No one makes Chicken and Dumplings like my Mama. Of course, Jonathan would say the same about his mama. It’s only natural that I want my future kids to say the same about me. So I decided to stop being intimidated and attempt chicken and dumplings for myself.
Problem is, everyone seems to have a different version of how to make dumplings. Also, nobody writes this recipe down. I’m a rule follower. I’m a measurer. I need hard and concrete facts when trying a new recipe. My mama and mama-in-law were little help in this department. I transcribed their oral dictation of their recipes and realized I had no concept of what their instructions meant. So I googled it, of course.
Do you know the Pioneer Woman? I just love her recipes. Mainly because she couples her step by step instructions with step by step pictures. Now, for someone who just loves to follow instructions, I’m not so good at actually reading through them. If I had, maybe my attempt at chicken and dumplings wouldn’t have been such a complete failure.
My problems began at the grocery store. Now anytime before I try a new recipe, I scan the ingredients. If I don’t know where to locate it in the grocery store- I throw the recipe out. I usually have some concept of all the ingredients Pioneer Woman uses in her recipes, which is another reason why I love her blog. This particular recipe had me slightly confused on two ingredients 1) whole chicken, 2) turmeric.
Turmeric is a spice, for those of you who like me had never heard of it before. And typically, spices are listed in alphabetical order in the grocery store. Jonathan let me in on this little secret and it is blowing my mind. No longer will it take my 15 minutes to spot my desired spice on the baking aisle. Now it will only take the length of the alphabet song- does anyone else do that? Anyway…
As for the whole chicken, if I had read ahead into the instructions I would have heeded PW’s advice to buy a pre-cut-up chicken. Since I did not, that task was up to me. Now during a game of “I’ve never”, I can no longer say that I haven’t pulled out a chicken’s innards with my own bare hands.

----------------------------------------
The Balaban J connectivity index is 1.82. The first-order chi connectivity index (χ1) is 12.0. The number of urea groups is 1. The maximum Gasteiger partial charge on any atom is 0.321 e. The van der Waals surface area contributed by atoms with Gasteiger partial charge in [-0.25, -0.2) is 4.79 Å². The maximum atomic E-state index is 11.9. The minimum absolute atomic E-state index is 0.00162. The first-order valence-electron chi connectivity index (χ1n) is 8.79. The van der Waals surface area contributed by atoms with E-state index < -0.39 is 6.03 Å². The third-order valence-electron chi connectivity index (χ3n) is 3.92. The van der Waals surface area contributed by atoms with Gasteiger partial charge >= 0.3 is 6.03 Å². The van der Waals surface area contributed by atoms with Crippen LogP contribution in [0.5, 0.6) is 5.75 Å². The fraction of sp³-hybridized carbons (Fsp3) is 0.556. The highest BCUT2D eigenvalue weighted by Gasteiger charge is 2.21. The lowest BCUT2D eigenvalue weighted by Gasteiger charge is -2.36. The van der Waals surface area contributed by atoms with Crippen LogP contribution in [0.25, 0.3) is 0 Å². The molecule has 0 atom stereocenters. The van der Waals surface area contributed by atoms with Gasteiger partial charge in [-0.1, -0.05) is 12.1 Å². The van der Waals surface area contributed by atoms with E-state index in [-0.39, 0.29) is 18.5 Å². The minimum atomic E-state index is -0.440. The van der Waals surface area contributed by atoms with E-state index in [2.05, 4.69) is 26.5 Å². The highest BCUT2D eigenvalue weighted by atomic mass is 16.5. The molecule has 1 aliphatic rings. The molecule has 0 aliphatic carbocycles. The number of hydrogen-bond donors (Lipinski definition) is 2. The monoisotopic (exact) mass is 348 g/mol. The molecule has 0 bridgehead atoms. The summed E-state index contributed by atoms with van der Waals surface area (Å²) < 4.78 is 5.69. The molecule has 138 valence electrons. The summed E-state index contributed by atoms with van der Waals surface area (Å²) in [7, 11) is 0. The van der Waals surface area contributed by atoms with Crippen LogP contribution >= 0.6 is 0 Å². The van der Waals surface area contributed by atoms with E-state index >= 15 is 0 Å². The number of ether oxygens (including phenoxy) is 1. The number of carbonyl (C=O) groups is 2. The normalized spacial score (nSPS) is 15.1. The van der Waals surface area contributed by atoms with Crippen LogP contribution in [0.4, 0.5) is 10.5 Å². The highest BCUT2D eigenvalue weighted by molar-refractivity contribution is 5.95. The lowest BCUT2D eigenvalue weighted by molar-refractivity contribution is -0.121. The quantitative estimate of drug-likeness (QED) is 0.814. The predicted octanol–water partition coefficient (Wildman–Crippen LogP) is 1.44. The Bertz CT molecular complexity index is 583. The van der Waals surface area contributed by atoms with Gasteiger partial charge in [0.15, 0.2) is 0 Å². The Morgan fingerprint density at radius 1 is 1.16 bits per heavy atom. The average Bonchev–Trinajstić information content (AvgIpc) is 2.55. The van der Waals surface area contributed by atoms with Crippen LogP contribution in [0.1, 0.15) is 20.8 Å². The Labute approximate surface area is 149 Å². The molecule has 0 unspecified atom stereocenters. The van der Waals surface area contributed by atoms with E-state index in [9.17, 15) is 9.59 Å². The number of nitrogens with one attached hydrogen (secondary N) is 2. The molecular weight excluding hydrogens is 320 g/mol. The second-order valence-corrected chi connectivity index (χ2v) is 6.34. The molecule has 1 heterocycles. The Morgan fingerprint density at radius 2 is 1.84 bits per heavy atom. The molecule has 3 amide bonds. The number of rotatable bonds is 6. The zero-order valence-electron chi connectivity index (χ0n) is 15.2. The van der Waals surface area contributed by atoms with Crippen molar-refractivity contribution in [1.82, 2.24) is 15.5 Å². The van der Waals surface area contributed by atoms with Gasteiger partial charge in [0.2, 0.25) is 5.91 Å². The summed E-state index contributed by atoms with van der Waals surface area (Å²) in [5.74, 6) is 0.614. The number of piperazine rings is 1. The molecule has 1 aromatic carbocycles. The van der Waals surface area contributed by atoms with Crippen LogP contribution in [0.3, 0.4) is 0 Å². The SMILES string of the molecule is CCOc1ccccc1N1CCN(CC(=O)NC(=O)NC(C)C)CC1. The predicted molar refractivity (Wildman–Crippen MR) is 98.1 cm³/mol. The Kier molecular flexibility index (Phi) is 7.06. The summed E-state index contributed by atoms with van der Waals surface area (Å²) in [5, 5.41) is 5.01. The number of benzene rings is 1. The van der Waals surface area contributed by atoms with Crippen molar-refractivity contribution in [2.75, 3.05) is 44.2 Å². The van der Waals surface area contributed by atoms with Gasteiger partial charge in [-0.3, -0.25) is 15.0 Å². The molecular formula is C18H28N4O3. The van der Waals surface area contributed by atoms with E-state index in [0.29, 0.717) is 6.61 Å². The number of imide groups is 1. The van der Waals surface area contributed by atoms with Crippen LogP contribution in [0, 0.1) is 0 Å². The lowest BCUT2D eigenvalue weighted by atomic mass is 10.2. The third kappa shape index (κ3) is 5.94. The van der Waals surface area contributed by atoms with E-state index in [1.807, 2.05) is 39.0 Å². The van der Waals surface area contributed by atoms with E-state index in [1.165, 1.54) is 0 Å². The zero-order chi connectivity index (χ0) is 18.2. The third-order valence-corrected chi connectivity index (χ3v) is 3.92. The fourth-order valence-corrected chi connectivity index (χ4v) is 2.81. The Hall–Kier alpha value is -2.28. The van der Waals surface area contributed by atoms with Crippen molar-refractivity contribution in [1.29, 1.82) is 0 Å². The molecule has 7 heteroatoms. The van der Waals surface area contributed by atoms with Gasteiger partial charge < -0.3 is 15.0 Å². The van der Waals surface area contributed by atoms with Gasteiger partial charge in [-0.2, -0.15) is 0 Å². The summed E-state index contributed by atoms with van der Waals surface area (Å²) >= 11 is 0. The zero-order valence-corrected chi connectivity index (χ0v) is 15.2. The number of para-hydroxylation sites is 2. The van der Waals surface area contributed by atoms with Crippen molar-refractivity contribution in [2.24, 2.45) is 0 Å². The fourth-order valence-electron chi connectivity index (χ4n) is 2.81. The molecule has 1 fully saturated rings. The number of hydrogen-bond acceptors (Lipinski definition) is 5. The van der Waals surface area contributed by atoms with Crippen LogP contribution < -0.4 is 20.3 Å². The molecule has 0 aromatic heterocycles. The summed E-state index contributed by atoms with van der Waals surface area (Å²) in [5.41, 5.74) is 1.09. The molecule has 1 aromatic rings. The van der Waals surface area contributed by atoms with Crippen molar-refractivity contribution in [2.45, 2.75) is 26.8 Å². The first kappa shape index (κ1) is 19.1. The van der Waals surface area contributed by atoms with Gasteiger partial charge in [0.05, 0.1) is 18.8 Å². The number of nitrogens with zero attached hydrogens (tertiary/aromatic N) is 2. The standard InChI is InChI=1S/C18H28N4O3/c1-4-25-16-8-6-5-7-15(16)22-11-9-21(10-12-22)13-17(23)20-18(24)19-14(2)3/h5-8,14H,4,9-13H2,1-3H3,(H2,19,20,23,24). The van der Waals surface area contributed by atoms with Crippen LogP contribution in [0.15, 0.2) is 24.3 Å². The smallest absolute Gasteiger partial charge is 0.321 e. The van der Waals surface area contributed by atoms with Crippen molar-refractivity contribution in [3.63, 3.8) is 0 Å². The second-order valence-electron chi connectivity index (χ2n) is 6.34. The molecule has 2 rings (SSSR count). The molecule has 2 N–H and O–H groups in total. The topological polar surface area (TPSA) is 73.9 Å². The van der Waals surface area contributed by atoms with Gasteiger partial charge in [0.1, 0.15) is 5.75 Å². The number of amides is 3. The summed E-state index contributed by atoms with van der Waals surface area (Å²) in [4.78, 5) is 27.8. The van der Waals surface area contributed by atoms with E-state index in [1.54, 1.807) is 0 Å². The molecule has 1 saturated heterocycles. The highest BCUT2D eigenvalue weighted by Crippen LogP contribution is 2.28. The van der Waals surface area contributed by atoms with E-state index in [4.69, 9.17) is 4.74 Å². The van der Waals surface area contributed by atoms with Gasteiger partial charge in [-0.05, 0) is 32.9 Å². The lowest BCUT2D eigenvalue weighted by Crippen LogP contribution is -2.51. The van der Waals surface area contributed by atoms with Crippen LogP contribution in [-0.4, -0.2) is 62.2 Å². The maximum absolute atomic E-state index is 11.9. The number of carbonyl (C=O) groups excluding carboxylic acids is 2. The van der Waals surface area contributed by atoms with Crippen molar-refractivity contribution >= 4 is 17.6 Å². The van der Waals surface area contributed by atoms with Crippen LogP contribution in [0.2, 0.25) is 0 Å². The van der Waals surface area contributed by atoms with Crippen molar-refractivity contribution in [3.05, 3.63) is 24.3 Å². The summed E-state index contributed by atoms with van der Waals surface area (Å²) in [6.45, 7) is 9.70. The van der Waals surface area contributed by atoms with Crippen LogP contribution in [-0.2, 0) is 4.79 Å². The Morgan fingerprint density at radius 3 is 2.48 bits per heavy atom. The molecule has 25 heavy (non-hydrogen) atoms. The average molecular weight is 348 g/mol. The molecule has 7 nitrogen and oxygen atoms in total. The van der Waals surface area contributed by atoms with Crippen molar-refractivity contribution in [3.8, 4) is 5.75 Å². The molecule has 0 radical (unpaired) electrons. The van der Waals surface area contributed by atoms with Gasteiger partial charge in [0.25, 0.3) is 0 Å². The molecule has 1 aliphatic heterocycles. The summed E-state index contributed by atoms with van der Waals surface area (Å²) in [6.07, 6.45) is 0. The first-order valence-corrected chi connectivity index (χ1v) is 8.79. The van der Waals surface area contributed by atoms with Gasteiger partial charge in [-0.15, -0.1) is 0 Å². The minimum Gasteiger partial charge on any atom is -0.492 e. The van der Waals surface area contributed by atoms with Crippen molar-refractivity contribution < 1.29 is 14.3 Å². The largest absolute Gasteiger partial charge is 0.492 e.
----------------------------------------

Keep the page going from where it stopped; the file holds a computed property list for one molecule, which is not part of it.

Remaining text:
That was the first step.
Then I was struck with the question of- how does a 110 lb woman cut through chicken bone? Answer: she doesn’t. Instead, I had to break the bones at the joints and then pull them apart. It’s sickening, take my word for it. Both of these tragedies could have been avoided by buying a pre-cut chicken. Noted.
It was about this point that I put away my pride and enlisted my husband to help me. This is where the recipe really turned disastrous. I told him to brown the chicken and veggies in a little bit of oil and butter. Apparently he could of used more specific instruction because a “little bit” turned into 1 cup of olive oil and a stick of butter, 4 Xs the recommended amount. Once the chicken is browned, you are then supposed to mix the chicken and juice in with the chicken broth. Oh yea, mix it right in with 1 cup olive oil and 1 stick of butter. Healthy. But at least I could blame that one the hubby. And really, we weren’t gonna recover from that one .
The worst part was, that if I had just read the instructions- the ‘browning with a little bit of olive oil and butter’ step can be completely skipped if you are going to shred the chicken. Which I was.
The rest of the experience went smoothly enough. The dumplings, which I was most intimidated by, was super easy and delicious. However, the final product was so buttery and rich that I could hardly eat it. Jonathan went for seconds, because he loves me.
But you know it’s an unsuccessful cooking attempt when you’re cleaning the kitchen and see that your husband has thrown the recipe away. True story. I pulled it out of the trash though, because I feel like I can learn from my mistakes. The recipe really has potential and I made it so much harder than it had to be.
If you would like to see Pioneer Woman’s professional Chicken and Dumpling how-to, you can find it here: http://thepioneerwoman.com/cooking/2010/12/chicken-and-dumplings/
When making a new recipe, I always jot down personal notes as I go. The margin notations on this recipe read: “No butter. Pre-cut chicken. Don’t brown.”
And the moral of the story is: read the instructions all the way through before you begin. Noted.